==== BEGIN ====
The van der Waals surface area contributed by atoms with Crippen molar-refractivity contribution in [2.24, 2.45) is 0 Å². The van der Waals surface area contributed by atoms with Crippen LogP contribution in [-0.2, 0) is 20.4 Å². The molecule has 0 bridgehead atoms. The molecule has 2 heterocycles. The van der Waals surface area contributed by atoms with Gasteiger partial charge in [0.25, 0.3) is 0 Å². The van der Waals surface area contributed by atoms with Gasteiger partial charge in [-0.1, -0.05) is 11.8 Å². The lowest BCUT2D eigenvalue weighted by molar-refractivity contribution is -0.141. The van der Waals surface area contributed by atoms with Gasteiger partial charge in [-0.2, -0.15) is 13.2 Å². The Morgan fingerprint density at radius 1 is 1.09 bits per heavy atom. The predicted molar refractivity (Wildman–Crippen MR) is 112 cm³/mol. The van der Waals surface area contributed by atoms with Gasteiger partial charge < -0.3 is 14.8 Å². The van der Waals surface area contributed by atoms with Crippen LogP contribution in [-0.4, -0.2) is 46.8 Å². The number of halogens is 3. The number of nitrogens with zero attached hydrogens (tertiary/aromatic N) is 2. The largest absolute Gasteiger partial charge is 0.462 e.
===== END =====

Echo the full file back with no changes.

The van der Waals surface area contributed by atoms with Crippen molar-refractivity contribution in [2.24, 2.45) is 0 Å². The van der Waals surface area contributed by atoms with Crippen LogP contribution in [-0.2, 0) is 20.4 Å². The molecule has 0 bridgehead atoms. The molecule has 2 heterocycles. The van der Waals surface area contributed by atoms with Gasteiger partial charge in [0.25, 0.3) is 0 Å². The van der Waals surface area contributed by atoms with Gasteiger partial charge in [-0.1, -0.05) is 11.8 Å². The lowest BCUT2D eigenvalue weighted by molar-refractivity contribution is -0.141. The van der Waals surface area contributed by atoms with Gasteiger partial charge in [-0.2, -0.15) is 13.2 Å². The Morgan fingerprint density at radius 1 is 1.09 bits per heavy atom. The predicted molar refractivity (Wildman–Crippen MR) is 112 cm³/mol. The van der Waals surface area contributed by atoms with Gasteiger partial charge < -0.3 is 14.8 Å². The van der Waals surface area contributed by atoms with Crippen LogP contribution in [-0.4, -0.2) is 46.8 Å². The number of halogens is 3. The number of nitrogens with zero attached hydrogens (tertiary/aromatic N) is 2. The largest absolute Gasteiger partial charge is 0.462 e.